From Maltby with Love, Saturday 29th October 2016

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‘Most right-minded people would assume The Wesley Centre – Official is named after the firebrand founder of the Methodist Church, John Wesley. Or indeed his equally ardent brother, the hymnist Charles.

You would be mistaken…

Wesley Owolowo was born in 1880 in Nigeria. As a high born son of the Yoruba Tribe he enjoyed the very best education in England, on the Continent and, ultimately, in the United States.

It was there – much to his parents’ bewilderment and chagrin – that he fell under the spell of the American composer and conductor, John Philip Sousa. At the age of 18 he was apprenticed to C.G.Conn in developing the Sousaphone – a serpentine tuba modified for ease of marching. Imagine the unlikely offspring of a bell and a python and you’re in the right ball park.

Wesley played in The Sousa Band until America joined the war in 1917. At his mentor’s request he followed him into naval service. Following the armistice (for reasons which remain unclear) he emigrated to Scarborough before settling, aged 40 in Maltby.

Keener than ever to return to music Wesley wasted no time in setting up his own Silver Band. Largely composed of workers from the Maltby Metallic Brick Company and miners from Maltby Main, he schooled each and every one of them – trombone, cornet, flugel horn, euphonium

History has obscured the causes of the dispute that flared up between the Miners and Brick Company workers although it has been suggested it was something to do with someone’s wife, or a kiln. In any event it brewed for several months before spilling onto the streets with bricks as well as punches being thrown.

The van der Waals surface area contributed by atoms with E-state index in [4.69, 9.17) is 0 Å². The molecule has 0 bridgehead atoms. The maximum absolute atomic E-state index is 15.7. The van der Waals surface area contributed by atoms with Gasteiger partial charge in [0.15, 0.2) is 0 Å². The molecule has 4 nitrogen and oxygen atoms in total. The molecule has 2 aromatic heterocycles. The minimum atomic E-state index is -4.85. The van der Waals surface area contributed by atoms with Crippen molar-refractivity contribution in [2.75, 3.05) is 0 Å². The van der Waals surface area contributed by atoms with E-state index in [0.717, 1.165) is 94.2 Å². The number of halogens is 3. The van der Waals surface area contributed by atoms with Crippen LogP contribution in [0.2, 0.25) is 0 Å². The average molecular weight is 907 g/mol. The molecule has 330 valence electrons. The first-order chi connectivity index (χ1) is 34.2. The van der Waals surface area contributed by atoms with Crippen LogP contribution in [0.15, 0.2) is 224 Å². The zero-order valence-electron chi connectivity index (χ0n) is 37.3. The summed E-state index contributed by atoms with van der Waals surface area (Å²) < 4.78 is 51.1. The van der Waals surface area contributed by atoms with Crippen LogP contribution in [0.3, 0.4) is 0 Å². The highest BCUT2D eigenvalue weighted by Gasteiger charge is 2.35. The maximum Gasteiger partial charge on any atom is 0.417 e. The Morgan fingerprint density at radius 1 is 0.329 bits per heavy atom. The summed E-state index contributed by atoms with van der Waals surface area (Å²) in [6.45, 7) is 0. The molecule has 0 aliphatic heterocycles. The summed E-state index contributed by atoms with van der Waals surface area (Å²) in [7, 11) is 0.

When news of the affray reached Wesley he rapidly changed into his band uniform, hoisted the sousaphone over his head and gathered those players not caught up in the riot from the neighbourhood.

Reportedly the conflict started to quiet as the strains of Nearer My God To Thee at first quietly permeated the wet, sooty evening air. Bewildered looks transformed into glances of recognition, rueful smiles, and shame with There Is A Green Hill Far Away. By the time Wesley’s make-shift band arrived fully at the scene playing Be Still My Soul some men were head in hand on the pavement weeping.

Wesley died shortly before the outbreak of the Second World War but is remembered and honoured with great affection here in this building as a gentle force for peace and unity.

This next song speaks of civil unrest and public order offences in far more recent times. We could’ve done with a Wesley or two. This is Burnt Down Trees…’